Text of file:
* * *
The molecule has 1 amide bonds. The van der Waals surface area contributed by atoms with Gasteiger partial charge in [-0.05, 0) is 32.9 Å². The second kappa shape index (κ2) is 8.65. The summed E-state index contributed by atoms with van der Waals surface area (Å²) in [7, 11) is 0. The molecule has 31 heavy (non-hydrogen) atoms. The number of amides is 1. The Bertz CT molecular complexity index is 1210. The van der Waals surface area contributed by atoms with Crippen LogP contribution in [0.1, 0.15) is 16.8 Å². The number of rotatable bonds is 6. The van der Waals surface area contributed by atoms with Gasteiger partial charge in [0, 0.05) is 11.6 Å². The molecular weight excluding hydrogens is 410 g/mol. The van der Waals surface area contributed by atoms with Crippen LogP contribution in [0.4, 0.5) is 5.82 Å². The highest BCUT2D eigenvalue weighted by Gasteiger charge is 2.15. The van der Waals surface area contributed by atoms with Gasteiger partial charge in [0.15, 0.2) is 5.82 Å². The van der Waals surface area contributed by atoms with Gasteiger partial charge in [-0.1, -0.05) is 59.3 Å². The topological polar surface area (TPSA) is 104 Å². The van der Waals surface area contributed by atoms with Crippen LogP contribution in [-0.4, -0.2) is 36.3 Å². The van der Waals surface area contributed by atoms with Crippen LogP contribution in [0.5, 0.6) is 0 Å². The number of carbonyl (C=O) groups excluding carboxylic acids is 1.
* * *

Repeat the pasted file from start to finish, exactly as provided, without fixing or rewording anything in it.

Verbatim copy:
The molecule has 1 amide bonds. The van der Waals surface area contributed by atoms with Gasteiger partial charge in [-0.05, 0) is 32.9 Å². The second kappa shape index (κ2) is 8.65. The summed E-state index contributed by atoms with van der Waals surface area (Å²) in [7, 11) is 0. The molecule has 31 heavy (non-hydrogen) atoms. The number of amides is 1. The Bertz CT molecular complexity index is 1210. The van der Waals surface area contributed by atoms with Crippen LogP contribution in [0.1, 0.15) is 16.8 Å². The number of rotatable bonds is 6. The van der Waals surface area contributed by atoms with Gasteiger partial charge in [0, 0.05) is 11.6 Å². The molecular weight excluding hydrogens is 410 g/mol. The van der Waals surface area contributed by atoms with Crippen LogP contribution in [0.4, 0.5) is 5.82 Å². The highest BCUT2D eigenvalue weighted by Gasteiger charge is 2.15. The van der Waals surface area contributed by atoms with Gasteiger partial charge in [0.15, 0.2) is 5.82 Å². The van der Waals surface area contributed by atoms with Gasteiger partial charge in [-0.1, -0.05) is 59.3 Å². The topological polar surface area (TPSA) is 104 Å². The van der Waals surface area contributed by atoms with Crippen LogP contribution in [-0.4, -0.2) is 36.3 Å². The van der Waals surface area contributed by atoms with Crippen LogP contribution in [0.5, 0.6) is 0 Å². The number of carbonyl (C=O) groups excluding carboxylic acids is 1.